1. @tribaltalker, well if it can’t be done within acceptable safety limits they should have told Bernie so and refused to comply.

        1. @hohum: If Pirelli builds an extra 20% margin into the tyres, at least one team will try to get an extra 20% out of them (as they should!). It’s a non-win situation for any tyre manufacturer that cannot state definite limits to tyre usage.
          Of course, Pirelli tried and failed to get rules in place two years ago, in order to stop the teams from pushing the tyres too far.
          I’m glad I’m not Paul Hembury right now.

      2. “If you are required to make tyres with a very short life span, it’s very hard to make them physically robust enough to be “totally safe” over a wide range of possible usages.”
        I don’t think it’s that hard. They are professionally manufacturing all sorts of tyres. They can make safe degrading tyres. If they want to reduce the costs, they should hire more clever people.

  3. It is about time they did something about these highly unprecedented incidents (not belittling the issue; just eyeing the immediate panic) https://www.youtube.com/watch?v=IIX-JmmmonY

    1. So, since Ayrton Senna died in 1994, it’s acceptable what happened to Jules Bianchi in 2014?

  4. So the tyre blew? Is it really that big of a deal? All sorts of parts fail for all sorts of reasons. Why should we expect all the tyres to be perfect yet not any of the other parts? Why do we not bitch and moan as much when gearboxes fail or new brakes fail, the latter being just as dangerous, especially when they are using them beyond their expected life? Ferrari were stupid to keep him out. They gambled and lost. Simple.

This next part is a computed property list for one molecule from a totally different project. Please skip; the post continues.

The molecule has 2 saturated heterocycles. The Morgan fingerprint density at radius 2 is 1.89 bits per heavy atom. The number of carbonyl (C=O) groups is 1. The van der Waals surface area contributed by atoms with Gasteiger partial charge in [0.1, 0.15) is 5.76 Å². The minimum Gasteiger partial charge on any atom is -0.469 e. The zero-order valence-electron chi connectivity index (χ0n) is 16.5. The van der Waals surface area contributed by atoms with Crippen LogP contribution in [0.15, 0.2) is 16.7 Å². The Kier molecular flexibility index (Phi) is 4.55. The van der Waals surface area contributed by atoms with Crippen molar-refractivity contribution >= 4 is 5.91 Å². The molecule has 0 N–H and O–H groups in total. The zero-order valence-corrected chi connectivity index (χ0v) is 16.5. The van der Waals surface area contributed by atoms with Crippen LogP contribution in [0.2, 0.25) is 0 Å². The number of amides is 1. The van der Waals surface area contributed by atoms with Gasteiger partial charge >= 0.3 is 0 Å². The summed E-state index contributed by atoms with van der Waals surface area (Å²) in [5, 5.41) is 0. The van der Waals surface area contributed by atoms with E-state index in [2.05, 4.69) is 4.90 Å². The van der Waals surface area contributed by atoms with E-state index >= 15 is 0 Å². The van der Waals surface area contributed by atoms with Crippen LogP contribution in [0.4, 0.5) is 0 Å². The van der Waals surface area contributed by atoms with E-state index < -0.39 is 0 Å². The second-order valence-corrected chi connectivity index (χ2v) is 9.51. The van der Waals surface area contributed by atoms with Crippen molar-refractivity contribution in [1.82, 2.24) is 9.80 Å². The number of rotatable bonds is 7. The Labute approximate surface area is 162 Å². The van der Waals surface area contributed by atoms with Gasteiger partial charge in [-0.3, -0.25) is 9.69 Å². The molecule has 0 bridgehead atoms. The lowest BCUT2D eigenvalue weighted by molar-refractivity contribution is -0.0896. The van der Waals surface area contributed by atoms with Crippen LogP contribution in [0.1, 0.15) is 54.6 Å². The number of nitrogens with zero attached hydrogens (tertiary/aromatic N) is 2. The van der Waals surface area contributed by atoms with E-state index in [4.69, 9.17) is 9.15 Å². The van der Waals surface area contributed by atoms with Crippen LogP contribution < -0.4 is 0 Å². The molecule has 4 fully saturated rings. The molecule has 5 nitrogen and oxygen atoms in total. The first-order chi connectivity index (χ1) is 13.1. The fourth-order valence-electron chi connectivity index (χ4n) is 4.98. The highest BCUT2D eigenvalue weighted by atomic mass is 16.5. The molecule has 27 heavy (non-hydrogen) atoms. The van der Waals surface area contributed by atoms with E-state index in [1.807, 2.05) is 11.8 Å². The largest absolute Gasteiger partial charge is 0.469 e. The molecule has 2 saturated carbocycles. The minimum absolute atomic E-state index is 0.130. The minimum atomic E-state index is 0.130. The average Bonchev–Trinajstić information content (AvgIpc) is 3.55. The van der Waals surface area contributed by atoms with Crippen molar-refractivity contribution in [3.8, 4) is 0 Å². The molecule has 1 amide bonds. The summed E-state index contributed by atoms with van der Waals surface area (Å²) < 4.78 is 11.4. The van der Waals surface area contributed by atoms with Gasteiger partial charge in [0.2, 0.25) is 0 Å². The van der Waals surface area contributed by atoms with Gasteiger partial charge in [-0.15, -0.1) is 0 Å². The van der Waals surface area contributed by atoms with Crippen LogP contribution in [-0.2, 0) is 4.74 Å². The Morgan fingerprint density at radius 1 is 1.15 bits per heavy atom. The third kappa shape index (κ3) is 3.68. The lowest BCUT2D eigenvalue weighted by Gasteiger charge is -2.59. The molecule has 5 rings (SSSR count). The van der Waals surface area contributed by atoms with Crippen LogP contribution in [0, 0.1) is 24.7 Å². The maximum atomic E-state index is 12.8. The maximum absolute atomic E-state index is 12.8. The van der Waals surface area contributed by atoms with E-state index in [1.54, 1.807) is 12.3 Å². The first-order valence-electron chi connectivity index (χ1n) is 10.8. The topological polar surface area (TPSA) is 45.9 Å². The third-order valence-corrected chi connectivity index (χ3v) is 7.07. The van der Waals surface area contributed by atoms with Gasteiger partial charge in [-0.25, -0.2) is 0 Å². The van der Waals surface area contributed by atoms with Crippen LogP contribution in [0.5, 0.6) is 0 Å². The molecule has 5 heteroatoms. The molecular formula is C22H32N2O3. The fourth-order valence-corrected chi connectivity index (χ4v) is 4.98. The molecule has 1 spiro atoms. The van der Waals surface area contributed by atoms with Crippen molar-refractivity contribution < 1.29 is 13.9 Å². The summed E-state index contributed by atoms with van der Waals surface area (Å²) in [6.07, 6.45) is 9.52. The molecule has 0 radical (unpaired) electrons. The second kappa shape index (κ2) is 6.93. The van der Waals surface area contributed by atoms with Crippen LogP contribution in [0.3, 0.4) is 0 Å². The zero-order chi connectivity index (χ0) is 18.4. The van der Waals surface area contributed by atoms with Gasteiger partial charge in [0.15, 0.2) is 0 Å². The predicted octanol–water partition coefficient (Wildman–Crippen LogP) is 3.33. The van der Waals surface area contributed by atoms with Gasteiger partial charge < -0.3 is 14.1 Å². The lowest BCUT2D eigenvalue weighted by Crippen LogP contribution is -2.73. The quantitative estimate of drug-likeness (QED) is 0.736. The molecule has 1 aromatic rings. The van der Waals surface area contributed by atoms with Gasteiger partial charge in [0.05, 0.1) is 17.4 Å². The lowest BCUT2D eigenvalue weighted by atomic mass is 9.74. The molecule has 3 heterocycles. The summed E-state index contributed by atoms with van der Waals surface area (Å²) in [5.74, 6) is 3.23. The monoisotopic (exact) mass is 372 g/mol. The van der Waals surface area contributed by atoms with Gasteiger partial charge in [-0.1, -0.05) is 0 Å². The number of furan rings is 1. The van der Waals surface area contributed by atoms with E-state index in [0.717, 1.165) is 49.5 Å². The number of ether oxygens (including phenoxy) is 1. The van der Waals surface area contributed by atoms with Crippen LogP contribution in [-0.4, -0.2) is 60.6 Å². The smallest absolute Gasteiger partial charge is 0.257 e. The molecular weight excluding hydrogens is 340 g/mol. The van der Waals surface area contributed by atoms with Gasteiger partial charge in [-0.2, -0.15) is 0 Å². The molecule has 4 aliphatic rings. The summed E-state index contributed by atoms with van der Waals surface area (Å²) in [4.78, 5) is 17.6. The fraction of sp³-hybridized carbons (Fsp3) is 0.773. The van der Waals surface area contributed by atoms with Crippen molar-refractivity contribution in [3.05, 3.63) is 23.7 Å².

1. @selbbin Please read beyond anything that confirms your ‘based on nothing’-opinion.

    2. @selbbin Why were Ferrari stupid to keep him out.

      It’s like saying Americans re stupid for having aviation for without which 9/11 wouldn’t have happened.

      1. No, it would be like saying a pilot is stupid for trying to stay in the air when they run out of fuel, because hey, we have wings!

        Weak and worn tyres blow. This isn’t the first time it’s ever happened, either on a race track or a normal road. They took the risk that the tyres would last… and they didn’t.

        1. @selbbin, a 747 pilot forgot to refuel before an Atlantic crossing, when they ran out of fuel he was able to glide over 100 miles and land without power on an airport in the Azores, he never gave up, but for some reason he doesn’t brag about it.

          1. What the hell does that have to do with tyre blowouts in F1?

          2. @selbbin Either way more than your opinion on the matter.

        2. @selbbin

          They took the risk that the tyres would last… and they didn’t.

          In which case, his times should have tailed off, instead of his tyres coming off.